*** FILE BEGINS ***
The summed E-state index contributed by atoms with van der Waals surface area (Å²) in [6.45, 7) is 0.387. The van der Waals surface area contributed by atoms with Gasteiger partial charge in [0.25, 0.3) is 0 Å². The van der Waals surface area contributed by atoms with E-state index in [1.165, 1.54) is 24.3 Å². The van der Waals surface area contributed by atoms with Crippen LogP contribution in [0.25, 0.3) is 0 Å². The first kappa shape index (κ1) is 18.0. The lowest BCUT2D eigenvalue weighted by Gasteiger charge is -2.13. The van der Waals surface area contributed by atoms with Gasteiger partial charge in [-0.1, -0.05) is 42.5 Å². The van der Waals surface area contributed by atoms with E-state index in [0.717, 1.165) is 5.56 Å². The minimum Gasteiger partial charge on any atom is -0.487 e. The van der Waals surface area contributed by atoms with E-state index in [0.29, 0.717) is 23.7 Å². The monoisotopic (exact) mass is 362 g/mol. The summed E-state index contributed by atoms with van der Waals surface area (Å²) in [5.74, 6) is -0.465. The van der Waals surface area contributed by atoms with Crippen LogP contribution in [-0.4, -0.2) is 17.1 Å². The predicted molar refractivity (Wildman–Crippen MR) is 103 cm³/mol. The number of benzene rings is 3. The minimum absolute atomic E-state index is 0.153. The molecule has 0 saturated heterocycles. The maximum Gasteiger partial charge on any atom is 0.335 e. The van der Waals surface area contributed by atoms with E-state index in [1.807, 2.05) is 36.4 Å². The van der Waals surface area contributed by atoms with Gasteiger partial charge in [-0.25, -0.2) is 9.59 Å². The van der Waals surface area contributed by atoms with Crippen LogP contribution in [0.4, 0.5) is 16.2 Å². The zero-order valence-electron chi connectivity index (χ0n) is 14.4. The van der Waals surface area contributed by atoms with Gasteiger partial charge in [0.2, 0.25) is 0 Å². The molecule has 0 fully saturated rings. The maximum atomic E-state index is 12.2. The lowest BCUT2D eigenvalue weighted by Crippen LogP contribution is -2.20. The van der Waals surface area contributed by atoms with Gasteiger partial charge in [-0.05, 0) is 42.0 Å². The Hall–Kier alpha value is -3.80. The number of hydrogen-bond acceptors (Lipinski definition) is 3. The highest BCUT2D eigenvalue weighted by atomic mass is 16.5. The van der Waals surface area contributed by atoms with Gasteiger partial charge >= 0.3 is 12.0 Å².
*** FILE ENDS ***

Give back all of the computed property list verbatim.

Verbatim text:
The summed E-state index contributed by atoms with van der Waals surface area (Å²) in [6.45, 7) is 0.387. The van der Waals surface area contributed by atoms with Gasteiger partial charge in [0.25, 0.3) is 0 Å². The van der Waals surface area contributed by atoms with E-state index in [1.165, 1.54) is 24.3 Å². The van der Waals surface area contributed by atoms with Crippen LogP contribution in [0.25, 0.3) is 0 Å². The first kappa shape index (κ1) is 18.0. The lowest BCUT2D eigenvalue weighted by Gasteiger charge is -2.13. The van der Waals surface area contributed by atoms with Gasteiger partial charge in [-0.1, -0.05) is 42.5 Å². The van der Waals surface area contributed by atoms with E-state index in [0.717, 1.165) is 5.56 Å². The minimum Gasteiger partial charge on any atom is -0.487 e. The van der Waals surface area contributed by atoms with E-state index in [0.29, 0.717) is 23.7 Å². The monoisotopic (exact) mass is 362 g/mol. The summed E-state index contributed by atoms with van der Waals surface area (Å²) in [5.74, 6) is -0.465. The van der Waals surface area contributed by atoms with Crippen LogP contribution in [-0.4, -0.2) is 17.1 Å². The predicted molar refractivity (Wildman–Crippen MR) is 103 cm³/mol. The number of benzene rings is 3. The minimum absolute atomic E-state index is 0.153. The molecule has 0 saturated heterocycles. The maximum Gasteiger partial charge on any atom is 0.335 e. The van der Waals surface area contributed by atoms with E-state index in [1.807, 2.05) is 36.4 Å². The van der Waals surface area contributed by atoms with Gasteiger partial charge in [-0.25, -0.2) is 9.59 Å². The van der Waals surface area contributed by atoms with Crippen LogP contribution in [0.4, 0.5) is 16.2 Å². The zero-order valence-electron chi connectivity index (χ0n) is 14.4. The van der Waals surface area contributed by atoms with Gasteiger partial charge in [0.2, 0.25) is 0 Å². The molecule has 0 fully saturated rings. The maximum atomic E-state index is 12.2. The lowest BCUT2D eigenvalue weighted by Crippen LogP contribution is -2.20. The van der Waals surface area contributed by atoms with Gasteiger partial charge in [-0.05, 0) is 42.0 Å². The Hall–Kier alpha value is -3.80. The number of hydrogen-bond acceptors (Lipinski definition) is 3. The highest BCUT2D eigenvalue weighted by atomic mass is 16.5. The van der Waals surface area contributed by atoms with Gasteiger partial charge >= 0.3 is 12.0 Å².